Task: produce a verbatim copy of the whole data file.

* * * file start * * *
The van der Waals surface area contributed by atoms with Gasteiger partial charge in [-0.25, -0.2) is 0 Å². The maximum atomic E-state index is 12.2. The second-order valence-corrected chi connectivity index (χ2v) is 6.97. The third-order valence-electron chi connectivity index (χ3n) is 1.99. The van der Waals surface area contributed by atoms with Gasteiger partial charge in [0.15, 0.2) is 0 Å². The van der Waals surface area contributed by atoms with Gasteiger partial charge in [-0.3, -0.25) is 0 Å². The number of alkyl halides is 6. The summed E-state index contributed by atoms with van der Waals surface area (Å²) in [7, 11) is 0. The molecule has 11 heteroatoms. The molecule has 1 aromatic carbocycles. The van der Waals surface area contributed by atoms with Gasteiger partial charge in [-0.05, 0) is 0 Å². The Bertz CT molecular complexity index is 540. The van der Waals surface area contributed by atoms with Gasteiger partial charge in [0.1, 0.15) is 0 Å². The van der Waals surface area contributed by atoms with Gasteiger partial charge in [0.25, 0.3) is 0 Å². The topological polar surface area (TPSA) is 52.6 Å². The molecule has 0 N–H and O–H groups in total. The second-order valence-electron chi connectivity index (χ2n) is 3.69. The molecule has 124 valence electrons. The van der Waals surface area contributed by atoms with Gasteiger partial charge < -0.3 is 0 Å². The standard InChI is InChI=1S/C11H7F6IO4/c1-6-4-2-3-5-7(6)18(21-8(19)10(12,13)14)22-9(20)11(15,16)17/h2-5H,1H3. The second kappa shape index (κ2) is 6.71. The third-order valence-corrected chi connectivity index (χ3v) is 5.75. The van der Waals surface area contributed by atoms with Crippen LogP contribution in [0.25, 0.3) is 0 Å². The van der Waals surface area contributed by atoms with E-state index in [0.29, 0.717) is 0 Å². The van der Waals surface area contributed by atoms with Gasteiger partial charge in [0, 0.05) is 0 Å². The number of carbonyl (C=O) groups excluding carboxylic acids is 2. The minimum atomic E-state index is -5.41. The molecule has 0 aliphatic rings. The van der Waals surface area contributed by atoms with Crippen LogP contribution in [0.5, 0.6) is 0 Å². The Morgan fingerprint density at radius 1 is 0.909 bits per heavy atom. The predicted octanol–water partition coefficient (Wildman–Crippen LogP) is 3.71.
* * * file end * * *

The van der Waals surface area contributed by atoms with Gasteiger partial charge in [-0.25, -0.2) is 0 Å². The maximum atomic E-state index is 12.2. The second-order valence-corrected chi connectivity index (χ2v) is 6.97. The third-order valence-electron chi connectivity index (χ3n) is 1.99. The van der Waals surface area contributed by atoms with Gasteiger partial charge in [0.15, 0.2) is 0 Å². The van der Waals surface area contributed by atoms with Gasteiger partial charge in [-0.3, -0.25) is 0 Å². The number of alkyl halides is 6. The summed E-state index contributed by atoms with van der Waals surface area (Å²) in [7, 11) is 0. The molecule has 11 heteroatoms. The molecule has 1 aromatic carbocycles. The van der Waals surface area contributed by atoms with Gasteiger partial charge in [-0.05, 0) is 0 Å². The Bertz CT molecular complexity index is 540. The van der Waals surface area contributed by atoms with Gasteiger partial charge in [0.1, 0.15) is 0 Å². The van der Waals surface area contributed by atoms with Gasteiger partial charge in [0.25, 0.3) is 0 Å². The topological polar surface area (TPSA) is 52.6 Å². The molecule has 0 N–H and O–H groups in total. The second-order valence-electron chi connectivity index (χ2n) is 3.69. The molecule has 124 valence electrons. The van der Waals surface area contributed by atoms with Gasteiger partial charge < -0.3 is 0 Å². The standard InChI is InChI=1S/C11H7F6IO4/c1-6-4-2-3-5-7(6)18(21-8(19)10(12,13)14)22-9(20)11(15,16)17/h2-5H,1H3. The second kappa shape index (κ2) is 6.71. The third-order valence-corrected chi connectivity index (χ3v) is 5.75. The van der Waals surface area contributed by atoms with Crippen LogP contribution in [0.25, 0.3) is 0 Å². The van der Waals surface area contributed by atoms with E-state index in [0.29, 0.717) is 0 Å². The van der Waals surface area contributed by atoms with Gasteiger partial charge in [0, 0.05) is 0 Å². The number of carbonyl (C=O) groups excluding carboxylic acids is 2. The minimum atomic E-state index is -5.41. The molecule has 0 aliphatic rings. The van der Waals surface area contributed by atoms with Crippen LogP contribution in [0.5, 0.6) is 0 Å². The Morgan fingerprint density at radius 1 is 0.909 bits per heavy atom. The predicted octanol–water partition coefficient (Wildman–Crippen LogP) is 3.71.